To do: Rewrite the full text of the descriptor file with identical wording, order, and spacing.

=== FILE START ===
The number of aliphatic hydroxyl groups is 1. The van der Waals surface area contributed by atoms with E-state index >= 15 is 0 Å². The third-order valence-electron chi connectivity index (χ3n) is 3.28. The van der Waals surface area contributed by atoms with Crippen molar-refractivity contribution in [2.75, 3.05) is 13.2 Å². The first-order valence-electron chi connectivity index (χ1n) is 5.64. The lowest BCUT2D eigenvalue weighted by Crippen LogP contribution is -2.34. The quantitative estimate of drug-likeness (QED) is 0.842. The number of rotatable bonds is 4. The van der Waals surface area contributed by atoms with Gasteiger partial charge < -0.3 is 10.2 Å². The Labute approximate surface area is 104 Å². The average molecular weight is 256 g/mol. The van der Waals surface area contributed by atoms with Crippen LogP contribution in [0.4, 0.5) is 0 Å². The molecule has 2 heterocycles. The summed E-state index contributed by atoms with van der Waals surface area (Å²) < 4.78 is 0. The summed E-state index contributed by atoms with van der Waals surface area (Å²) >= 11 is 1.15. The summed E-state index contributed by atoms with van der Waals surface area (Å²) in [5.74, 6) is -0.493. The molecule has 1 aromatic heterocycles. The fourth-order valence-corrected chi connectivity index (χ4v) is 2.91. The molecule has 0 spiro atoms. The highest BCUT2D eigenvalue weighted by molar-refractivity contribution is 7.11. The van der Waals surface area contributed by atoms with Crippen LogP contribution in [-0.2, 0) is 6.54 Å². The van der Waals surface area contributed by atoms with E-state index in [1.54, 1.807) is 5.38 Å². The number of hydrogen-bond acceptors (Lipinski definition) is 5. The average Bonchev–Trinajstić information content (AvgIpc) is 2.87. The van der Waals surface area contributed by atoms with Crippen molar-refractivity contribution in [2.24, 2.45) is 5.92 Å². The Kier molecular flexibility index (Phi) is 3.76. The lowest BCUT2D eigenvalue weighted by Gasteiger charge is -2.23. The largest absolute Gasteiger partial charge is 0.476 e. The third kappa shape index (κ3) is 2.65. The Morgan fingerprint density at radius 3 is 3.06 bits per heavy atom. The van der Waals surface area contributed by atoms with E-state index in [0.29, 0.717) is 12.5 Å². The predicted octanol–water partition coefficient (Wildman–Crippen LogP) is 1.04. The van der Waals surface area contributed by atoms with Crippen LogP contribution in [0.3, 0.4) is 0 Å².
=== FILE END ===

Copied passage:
The number of aliphatic hydroxyl groups is 1. The van der Waals surface area contributed by atoms with E-state index >= 15 is 0 Å². The third-order valence-electron chi connectivity index (χ3n) is 3.28. The van der Waals surface area contributed by atoms with Crippen molar-refractivity contribution in [2.75, 3.05) is 13.2 Å². The first-order valence-electron chi connectivity index (χ1n) is 5.64. The lowest BCUT2D eigenvalue weighted by Crippen LogP contribution is -2.34. The quantitative estimate of drug-likeness (QED) is 0.842. The number of rotatable bonds is 4. The van der Waals surface area contributed by atoms with Gasteiger partial charge < -0.3 is 10.2 Å². The Labute approximate surface area is 104 Å². The average molecular weight is 256 g/mol. The van der Waals surface area contributed by atoms with Crippen LogP contribution in [0.4, 0.5) is 0 Å². The molecule has 2 heterocycles. The summed E-state index contributed by atoms with van der Waals surface area (Å²) < 4.78 is 0. The summed E-state index contributed by atoms with van der Waals surface area (Å²) >= 11 is 1.15. The summed E-state index contributed by atoms with van der Waals surface area (Å²) in [5.74, 6) is -0.493. The molecule has 1 aromatic heterocycles. The fourth-order valence-corrected chi connectivity index (χ4v) is 2.91. The molecule has 0 spiro atoms. The highest BCUT2D eigenvalue weighted by molar-refractivity contribution is 7.11. The van der Waals surface area contributed by atoms with Crippen LogP contribution in [-0.2, 0) is 6.54 Å². The van der Waals surface area contributed by atoms with E-state index in [1.54, 1.807) is 5.38 Å². The number of hydrogen-bond acceptors (Lipinski definition) is 5. The average Bonchev–Trinajstić information content (AvgIpc) is 2.87. The van der Waals surface area contributed by atoms with Crippen molar-refractivity contribution in [2.24, 2.45) is 5.92 Å². The Kier molecular flexibility index (Phi) is 3.76. The lowest BCUT2D eigenvalue weighted by Gasteiger charge is -2.23. The largest absolute Gasteiger partial charge is 0.476 e. The third kappa shape index (κ3) is 2.65. The Morgan fingerprint density at radius 3 is 3.06 bits per heavy atom. The van der Waals surface area contributed by atoms with E-state index in [0.29, 0.717) is 12.5 Å². The predicted octanol–water partition coefficient (Wildman–Crippen LogP) is 1.04. The van der Waals surface area contributed by atoms with Crippen LogP contribution in [0.3, 0.4) is 0 Å².